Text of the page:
Subject content – A-level
Our A-level English Language and Literature specification draws on the academic field of Stylistics in order to create an integrated English Language and Literature course which brings together literary and non-literary discourses. This specification integrates literary and linguistic fields via shared concepts about the way language choices create representations, both in literary and non-literary texts: words create worlds, both in literature and elsewhere.
This specification differs from those focused primarily on literature by extending its coverage beyond literature to explore differences and similarities between literary texts and others; it differs from those primarily focused on language by bringing the nature of literary discourse into sharper view. The specification offers unique opportunities to consider issues of 'literariness' and 'literalness' that tend to remain unquestioned in the other Englishes.
This specification offers opportunities for students to develop their subject expertise by engaging creatively, critically and independently with a wide range of texts. Using literary and linguistic concepts and methods, students analyse literary and non-literary texts in a range of modes and genres, in the process gaining insights into the nature of different discourses and ideas about creativity. Students develop skills as producers and interpreters of language by creating texts themselves and critically reflecting on their own processes of production.
The key areas of learning embedded in the specification – the representation of place, point of view and genre in prose, the forms and functions of poetic voice, the role of the individual in society, conflict in drama, creative transformations of texts, researching and writing – will effectively engage A-level students from a wide ability range and help them to develop the key critical, creative and analytical skills required both for progression to higher education and for enhanced employability. The focus of teaching and learning is also guided to some extent by the set text choices, which have all been chosen for their accessibility and position as ideal vehicles for the application of students’ knowledge across these key areas.
The topics and titles of the subject content clearly signpost the key areas of study and separate the content both logically and distinctively. 'Telling Stories' focuses on how and why stories are told, the ways in which writers and speakers present stories, and how language choices help to shape the representations of different worlds and perspectives. 'Exploring Conflict' retains this focus on language choices (which pervades the specification) but looks at how these choices help to construct ideas of conflict between people, and between people and their societies. 'Making Connections' focuses on language use in different types of text and requires students to make active connections between a literary text and some non-literary material. For the purposes of this specification, literary texts are defined as those that are drawn from the three main literary genres of prose fiction, poetry and drama. ‘Non-literary’ is an overarching term which describes more than simply non-fiction. It includes non-fiction but also texts and data that are not formally published and marketed – for example, personal letters, spontaneous speech, multimedia texts. Non-literary texts do not have to occur in continuous prose: they can be charts and diagrams, transcripts, lists.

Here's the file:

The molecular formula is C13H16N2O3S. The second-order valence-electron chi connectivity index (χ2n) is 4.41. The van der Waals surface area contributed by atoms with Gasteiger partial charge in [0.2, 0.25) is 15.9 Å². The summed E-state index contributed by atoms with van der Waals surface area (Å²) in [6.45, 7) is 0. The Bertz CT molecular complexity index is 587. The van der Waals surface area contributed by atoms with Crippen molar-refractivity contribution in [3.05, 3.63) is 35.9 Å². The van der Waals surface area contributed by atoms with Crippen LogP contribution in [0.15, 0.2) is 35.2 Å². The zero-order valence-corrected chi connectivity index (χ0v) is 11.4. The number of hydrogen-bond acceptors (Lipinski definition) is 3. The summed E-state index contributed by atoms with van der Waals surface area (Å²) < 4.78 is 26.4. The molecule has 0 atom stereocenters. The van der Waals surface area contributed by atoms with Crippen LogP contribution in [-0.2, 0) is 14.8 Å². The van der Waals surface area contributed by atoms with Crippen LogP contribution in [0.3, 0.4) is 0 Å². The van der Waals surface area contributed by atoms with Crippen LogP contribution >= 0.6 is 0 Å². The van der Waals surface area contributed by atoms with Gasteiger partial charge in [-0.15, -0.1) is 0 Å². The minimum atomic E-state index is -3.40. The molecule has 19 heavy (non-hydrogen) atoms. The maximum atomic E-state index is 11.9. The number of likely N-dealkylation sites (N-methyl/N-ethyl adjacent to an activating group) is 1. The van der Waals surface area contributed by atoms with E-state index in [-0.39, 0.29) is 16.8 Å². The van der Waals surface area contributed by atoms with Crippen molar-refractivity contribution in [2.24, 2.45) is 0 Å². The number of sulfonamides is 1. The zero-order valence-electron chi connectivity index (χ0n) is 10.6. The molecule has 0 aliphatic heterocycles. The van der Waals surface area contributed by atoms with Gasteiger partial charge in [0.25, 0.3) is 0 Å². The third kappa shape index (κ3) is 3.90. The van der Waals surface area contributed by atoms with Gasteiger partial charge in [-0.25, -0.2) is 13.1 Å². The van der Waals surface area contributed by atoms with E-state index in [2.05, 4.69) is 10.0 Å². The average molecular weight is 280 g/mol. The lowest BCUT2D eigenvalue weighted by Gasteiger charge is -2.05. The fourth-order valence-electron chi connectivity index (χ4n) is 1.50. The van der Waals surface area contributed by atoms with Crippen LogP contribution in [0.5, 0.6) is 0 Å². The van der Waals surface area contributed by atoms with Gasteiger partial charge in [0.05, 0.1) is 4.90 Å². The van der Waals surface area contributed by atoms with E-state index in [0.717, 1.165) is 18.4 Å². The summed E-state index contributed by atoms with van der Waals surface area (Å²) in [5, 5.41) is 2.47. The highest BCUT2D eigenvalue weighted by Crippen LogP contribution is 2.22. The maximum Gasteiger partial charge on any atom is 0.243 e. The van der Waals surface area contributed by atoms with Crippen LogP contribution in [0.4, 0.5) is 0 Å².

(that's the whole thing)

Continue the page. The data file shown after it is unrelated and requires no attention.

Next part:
While the specification aims to maximise flexibility, so that the different components can be sequenced in any way appropriate to the pedagogic context in question, 'Making Connections' is, by its very nature, synoptic, as it requires an ability to make connections across the course as a whole. Exposure to many different texts and discourses from a variety of genres, including the language choices made by students in their own work, will feed into this component, and help enable students to make effective connections between the literary and non-literary texts they choose to examine.
In creating the specification, particular note has been taken of a range of associated factors. These are: the subject criteria for English Language GCSE and English Literature GCSE; subject criteria for GCE English Language and Literature; the benchmarks used for both subjects at higher education level. In this way, the specification is designed to fit within a continuum of study from GCSE to degree level.
In summary, our A-level English Language and Literature specification offers a common core of analytical methods, topics and skills which have proven value, set within a flexible programme which allows schools and colleges to shape learning and teaching in ways appropriate to their particular contexts and constituencies. It has the additional benefit of being co-teachable with our AS in English Language and Literature, thus widening options for teachers and students and ensuring that teachers are able to deliver a programme of study which is coherent and manageable.